Recollections of Operation Manna by Rear Gunner Alistair Lamb :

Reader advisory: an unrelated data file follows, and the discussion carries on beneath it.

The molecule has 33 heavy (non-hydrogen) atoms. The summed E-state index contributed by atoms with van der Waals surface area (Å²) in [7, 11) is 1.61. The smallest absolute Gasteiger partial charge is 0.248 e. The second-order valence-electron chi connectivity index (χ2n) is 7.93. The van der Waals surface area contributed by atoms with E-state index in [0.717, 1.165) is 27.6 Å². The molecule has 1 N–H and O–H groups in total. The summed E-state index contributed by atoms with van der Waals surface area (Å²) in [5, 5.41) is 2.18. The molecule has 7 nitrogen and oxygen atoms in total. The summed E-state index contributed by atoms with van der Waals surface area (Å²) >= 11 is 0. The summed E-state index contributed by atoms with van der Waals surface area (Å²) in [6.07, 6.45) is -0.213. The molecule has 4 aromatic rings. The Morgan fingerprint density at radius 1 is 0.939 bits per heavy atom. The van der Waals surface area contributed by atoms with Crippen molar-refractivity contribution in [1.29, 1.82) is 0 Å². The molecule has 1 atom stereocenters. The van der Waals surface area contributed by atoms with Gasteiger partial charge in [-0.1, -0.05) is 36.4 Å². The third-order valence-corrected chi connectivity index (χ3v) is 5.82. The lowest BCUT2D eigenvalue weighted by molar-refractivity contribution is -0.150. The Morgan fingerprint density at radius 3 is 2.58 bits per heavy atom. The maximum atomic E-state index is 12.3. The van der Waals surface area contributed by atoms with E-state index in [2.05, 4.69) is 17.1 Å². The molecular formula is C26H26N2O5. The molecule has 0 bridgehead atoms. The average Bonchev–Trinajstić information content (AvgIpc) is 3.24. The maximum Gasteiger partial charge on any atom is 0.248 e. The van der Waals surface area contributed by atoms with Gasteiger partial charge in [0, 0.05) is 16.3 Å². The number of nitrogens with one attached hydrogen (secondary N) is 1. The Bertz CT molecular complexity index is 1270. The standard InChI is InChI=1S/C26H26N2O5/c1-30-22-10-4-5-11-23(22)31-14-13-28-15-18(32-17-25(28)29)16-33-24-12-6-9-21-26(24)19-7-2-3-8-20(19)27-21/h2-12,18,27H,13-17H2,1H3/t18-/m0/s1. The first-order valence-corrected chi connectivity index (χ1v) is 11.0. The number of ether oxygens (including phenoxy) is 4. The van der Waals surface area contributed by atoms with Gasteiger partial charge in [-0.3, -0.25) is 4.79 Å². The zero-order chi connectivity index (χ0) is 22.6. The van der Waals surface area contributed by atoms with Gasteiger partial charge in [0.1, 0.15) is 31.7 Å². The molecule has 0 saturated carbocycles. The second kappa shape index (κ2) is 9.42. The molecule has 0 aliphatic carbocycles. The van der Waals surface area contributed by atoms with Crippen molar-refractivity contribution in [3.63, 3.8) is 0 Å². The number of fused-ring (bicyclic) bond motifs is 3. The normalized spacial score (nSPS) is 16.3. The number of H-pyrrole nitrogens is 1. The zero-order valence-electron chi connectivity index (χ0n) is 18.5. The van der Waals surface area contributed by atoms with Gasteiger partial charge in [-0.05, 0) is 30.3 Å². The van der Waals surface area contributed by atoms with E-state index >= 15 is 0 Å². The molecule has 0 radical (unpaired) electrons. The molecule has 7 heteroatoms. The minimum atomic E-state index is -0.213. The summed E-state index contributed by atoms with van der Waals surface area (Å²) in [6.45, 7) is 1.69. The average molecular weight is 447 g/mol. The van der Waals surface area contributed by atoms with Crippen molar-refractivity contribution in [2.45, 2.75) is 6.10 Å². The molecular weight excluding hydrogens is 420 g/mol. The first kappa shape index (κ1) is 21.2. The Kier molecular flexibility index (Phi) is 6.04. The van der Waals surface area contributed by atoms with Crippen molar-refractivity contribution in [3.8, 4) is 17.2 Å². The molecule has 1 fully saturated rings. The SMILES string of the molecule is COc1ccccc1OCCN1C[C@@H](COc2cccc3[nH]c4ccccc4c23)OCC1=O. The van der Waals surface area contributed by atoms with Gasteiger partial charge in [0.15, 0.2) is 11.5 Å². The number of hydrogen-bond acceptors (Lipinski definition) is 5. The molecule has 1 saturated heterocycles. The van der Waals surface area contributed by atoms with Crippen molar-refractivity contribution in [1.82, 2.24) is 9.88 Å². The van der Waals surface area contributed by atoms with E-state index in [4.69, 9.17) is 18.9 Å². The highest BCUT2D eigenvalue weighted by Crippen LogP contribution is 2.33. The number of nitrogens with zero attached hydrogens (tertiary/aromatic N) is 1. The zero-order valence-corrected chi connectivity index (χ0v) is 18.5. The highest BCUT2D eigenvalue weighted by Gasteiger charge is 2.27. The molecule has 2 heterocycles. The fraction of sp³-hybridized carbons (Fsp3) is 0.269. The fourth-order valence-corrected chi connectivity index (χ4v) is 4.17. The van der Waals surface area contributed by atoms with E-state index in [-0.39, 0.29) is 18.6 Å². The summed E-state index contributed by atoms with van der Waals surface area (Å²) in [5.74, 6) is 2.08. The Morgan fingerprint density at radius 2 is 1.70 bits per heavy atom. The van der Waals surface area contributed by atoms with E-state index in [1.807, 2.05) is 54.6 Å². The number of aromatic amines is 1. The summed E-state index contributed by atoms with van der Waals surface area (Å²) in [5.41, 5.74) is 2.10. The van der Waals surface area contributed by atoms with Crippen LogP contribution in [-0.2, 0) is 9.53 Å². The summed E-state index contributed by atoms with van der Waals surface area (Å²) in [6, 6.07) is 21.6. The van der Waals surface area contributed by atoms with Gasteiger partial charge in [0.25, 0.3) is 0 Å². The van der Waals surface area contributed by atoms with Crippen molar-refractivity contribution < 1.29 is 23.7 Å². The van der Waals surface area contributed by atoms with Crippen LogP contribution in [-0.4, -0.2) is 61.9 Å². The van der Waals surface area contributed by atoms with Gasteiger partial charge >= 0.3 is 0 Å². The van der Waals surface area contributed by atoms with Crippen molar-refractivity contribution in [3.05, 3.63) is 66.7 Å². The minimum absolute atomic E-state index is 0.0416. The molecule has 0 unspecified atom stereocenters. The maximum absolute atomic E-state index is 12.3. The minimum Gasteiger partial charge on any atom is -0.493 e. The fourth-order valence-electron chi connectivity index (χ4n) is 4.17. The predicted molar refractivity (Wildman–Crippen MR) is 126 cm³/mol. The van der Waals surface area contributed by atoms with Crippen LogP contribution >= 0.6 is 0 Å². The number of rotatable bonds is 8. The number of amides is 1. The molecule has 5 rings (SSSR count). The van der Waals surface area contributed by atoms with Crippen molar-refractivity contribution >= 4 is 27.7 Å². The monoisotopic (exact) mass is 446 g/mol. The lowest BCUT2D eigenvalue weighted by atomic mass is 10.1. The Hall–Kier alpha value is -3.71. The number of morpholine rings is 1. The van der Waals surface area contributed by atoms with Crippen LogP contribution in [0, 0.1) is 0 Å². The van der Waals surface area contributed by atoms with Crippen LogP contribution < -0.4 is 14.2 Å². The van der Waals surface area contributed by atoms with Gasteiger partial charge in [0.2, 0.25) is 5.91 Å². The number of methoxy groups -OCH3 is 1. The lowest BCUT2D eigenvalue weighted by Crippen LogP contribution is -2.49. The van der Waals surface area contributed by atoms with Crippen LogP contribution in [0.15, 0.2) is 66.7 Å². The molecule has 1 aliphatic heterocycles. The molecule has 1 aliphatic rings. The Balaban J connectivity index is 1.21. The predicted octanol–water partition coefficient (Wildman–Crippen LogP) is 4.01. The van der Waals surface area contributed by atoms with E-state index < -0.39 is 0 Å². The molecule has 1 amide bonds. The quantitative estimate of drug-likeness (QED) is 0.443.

This highly successful operation perpetuated by RAF Bomber Command gave life and hope to the 3.5 millions of starving Dutch people held in the German occupied area of West Holland. A total of 2,835 Lancasters and 124 Mosquito flights were made, dropping 6,672 tons of food up to 8th May 1945 when the Germans surrendered. I was a member of 15 Squadron, my Pilot was Flying Officer Jack Darlow and I was the Rear Gunner for his crew. Jack now resides in Australia (although he is French) and my Navigator was Alf Porter. Alf and I have both visited our skipper in Australia. We carried out our first food-dropping operation on 30th April 1945 over Rotterdam and the flight time was 2 hours 45 minutes. The second flight was to The Hague on 2nd May 1945, flight time 2 hours 35 minutes. The third operation was to Valkenburg on 7th May 1945, the flight time being 2 hours 45 minutes. The Lancaster aircraft on the first trip was LS-P NG364, on the other trips we flew Lancaster LS-Z 4K765 our own aircraft. LS-P joined 15 Squadron on 25/11/44 survived the war, and went back to Avro in October 1945. LS-Z joined 15 Squadron in Feb 1945, also survived the war being S.O.C in October 1946. On the Rotterdam trip on 30/4/45, the load was flour, cheese, dried egg, peas, carrots & cigarettes. The drop area was 2 1/2 miles N.E. Rotterdam centre, it was a well-concentrated drop, with no congestion over the drop zone. Large numbers of women and children were in the drop zone despite the fact that the Germans had threatened to shoot those who had gathered to collect food. The marker flares had set fire to a house North of a square of water. The second trip to The Hague on 2/5/45 was a very good drop with no congestion of aircraft. The load was the same as the previous drop of 30/4/45. The drop Zone was a Sports Track 2 miles North of the Hague centre. Load and conditions on the third drop were similar to the earlier trips. In the Rotterdam area, British and Dutch flags were in greater evidence than the other trips. Less number of Germans observed here than in other sorties. We were never above 500 feet, and mostly at 50 feet flying over Holland, so it was easy to observe all the activity on the ground. The Dutch people gave us a tremendous reception as we flew overhead, and we saw lots of Allied flags (banned until now) being waved along with the now famous V sign. It was a great thrill to fly only 500 feet all the way from England uninterrupted, and only 50 feet above Holland. These operations were completed before the Germans finally surrendered, and to my knowledge no aircraft were fired at. What a wonderful way to end one's operational flying - although we had to wait until August 1945 to see peace at last.